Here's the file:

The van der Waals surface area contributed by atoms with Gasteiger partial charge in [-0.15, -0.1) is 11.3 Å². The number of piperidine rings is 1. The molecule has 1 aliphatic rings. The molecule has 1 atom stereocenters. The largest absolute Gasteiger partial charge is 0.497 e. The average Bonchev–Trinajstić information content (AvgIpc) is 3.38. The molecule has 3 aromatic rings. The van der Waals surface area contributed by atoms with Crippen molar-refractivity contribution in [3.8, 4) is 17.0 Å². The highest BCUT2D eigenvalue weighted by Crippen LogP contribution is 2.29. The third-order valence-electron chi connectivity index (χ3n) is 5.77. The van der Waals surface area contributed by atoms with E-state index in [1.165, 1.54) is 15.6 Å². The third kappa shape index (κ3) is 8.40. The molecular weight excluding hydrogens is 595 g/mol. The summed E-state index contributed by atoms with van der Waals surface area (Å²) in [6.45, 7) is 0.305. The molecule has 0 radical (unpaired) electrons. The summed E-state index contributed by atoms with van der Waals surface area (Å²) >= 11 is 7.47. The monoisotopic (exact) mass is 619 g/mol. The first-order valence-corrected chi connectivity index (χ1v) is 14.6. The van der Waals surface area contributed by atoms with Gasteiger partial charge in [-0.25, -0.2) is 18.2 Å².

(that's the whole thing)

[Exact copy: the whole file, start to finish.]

The van der Waals surface area contributed by atoms with Gasteiger partial charge in [-0.15, -0.1) is 11.3 Å². The number of piperidine rings is 1. The molecule has 1 aliphatic rings. The molecule has 1 atom stereocenters. The largest absolute Gasteiger partial charge is 0.497 e. The average Bonchev–Trinajstić information content (AvgIpc) is 3.38. The molecule has 3 aromatic rings. The van der Waals surface area contributed by atoms with Crippen molar-refractivity contribution in [3.8, 4) is 17.0 Å². The highest BCUT2D eigenvalue weighted by Crippen LogP contribution is 2.29. The third-order valence-electron chi connectivity index (χ3n) is 5.77. The van der Waals surface area contributed by atoms with E-state index in [1.165, 1.54) is 15.6 Å². The third kappa shape index (κ3) is 8.40. The molecular weight excluding hydrogens is 595 g/mol. The summed E-state index contributed by atoms with van der Waals surface area (Å²) in [6.45, 7) is 0.305. The molecule has 0 radical (unpaired) electrons. The summed E-state index contributed by atoms with van der Waals surface area (Å²) >= 11 is 7.47. The monoisotopic (exact) mass is 619 g/mol. The first-order valence-corrected chi connectivity index (χ1v) is 14.6. The van der Waals surface area contributed by atoms with Gasteiger partial charge in [-0.25, -0.2) is 18.2 Å².